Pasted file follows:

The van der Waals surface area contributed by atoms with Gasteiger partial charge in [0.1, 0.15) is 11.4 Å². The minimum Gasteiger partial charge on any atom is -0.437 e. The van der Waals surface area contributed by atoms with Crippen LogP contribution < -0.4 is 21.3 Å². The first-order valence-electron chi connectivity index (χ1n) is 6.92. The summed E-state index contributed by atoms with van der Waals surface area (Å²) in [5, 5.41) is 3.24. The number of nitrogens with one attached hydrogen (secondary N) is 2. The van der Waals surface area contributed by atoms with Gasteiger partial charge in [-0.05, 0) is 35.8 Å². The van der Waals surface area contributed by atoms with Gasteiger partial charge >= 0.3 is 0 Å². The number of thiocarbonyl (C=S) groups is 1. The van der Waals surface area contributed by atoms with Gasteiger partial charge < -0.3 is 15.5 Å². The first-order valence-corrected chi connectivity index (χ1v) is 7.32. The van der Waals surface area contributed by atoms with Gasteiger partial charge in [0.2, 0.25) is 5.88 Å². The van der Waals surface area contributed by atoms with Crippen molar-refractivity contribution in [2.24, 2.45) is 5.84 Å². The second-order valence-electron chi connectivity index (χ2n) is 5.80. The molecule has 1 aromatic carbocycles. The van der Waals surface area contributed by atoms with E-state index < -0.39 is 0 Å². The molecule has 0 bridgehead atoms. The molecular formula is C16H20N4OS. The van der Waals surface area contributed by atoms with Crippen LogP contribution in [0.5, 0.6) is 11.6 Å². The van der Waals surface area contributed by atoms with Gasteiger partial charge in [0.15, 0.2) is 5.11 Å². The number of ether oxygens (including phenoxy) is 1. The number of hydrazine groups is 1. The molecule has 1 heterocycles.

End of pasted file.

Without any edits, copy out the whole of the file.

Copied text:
The van der Waals surface area contributed by atoms with Gasteiger partial charge in [0.1, 0.15) is 11.4 Å². The minimum Gasteiger partial charge on any atom is -0.437 e. The van der Waals surface area contributed by atoms with Crippen LogP contribution < -0.4 is 21.3 Å². The first-order valence-electron chi connectivity index (χ1n) is 6.92. The summed E-state index contributed by atoms with van der Waals surface area (Å²) in [5, 5.41) is 3.24. The number of nitrogens with one attached hydrogen (secondary N) is 2. The van der Waals surface area contributed by atoms with Gasteiger partial charge in [-0.05, 0) is 35.8 Å². The van der Waals surface area contributed by atoms with Gasteiger partial charge >= 0.3 is 0 Å². The number of thiocarbonyl (C=S) groups is 1. The van der Waals surface area contributed by atoms with Gasteiger partial charge < -0.3 is 15.5 Å². The first-order valence-corrected chi connectivity index (χ1v) is 7.32. The van der Waals surface area contributed by atoms with Gasteiger partial charge in [0.2, 0.25) is 5.88 Å². The van der Waals surface area contributed by atoms with Crippen molar-refractivity contribution in [2.24, 2.45) is 5.84 Å². The second-order valence-electron chi connectivity index (χ2n) is 5.80. The molecule has 1 aromatic carbocycles. The van der Waals surface area contributed by atoms with E-state index < -0.39 is 0 Å². The molecule has 0 bridgehead atoms. The molecular formula is C16H20N4OS. The van der Waals surface area contributed by atoms with Crippen LogP contribution in [0.5, 0.6) is 11.6 Å². The van der Waals surface area contributed by atoms with Gasteiger partial charge in [0.15, 0.2) is 5.11 Å². The number of ether oxygens (including phenoxy) is 1. The number of hydrazine groups is 1. The molecule has 1 heterocycles.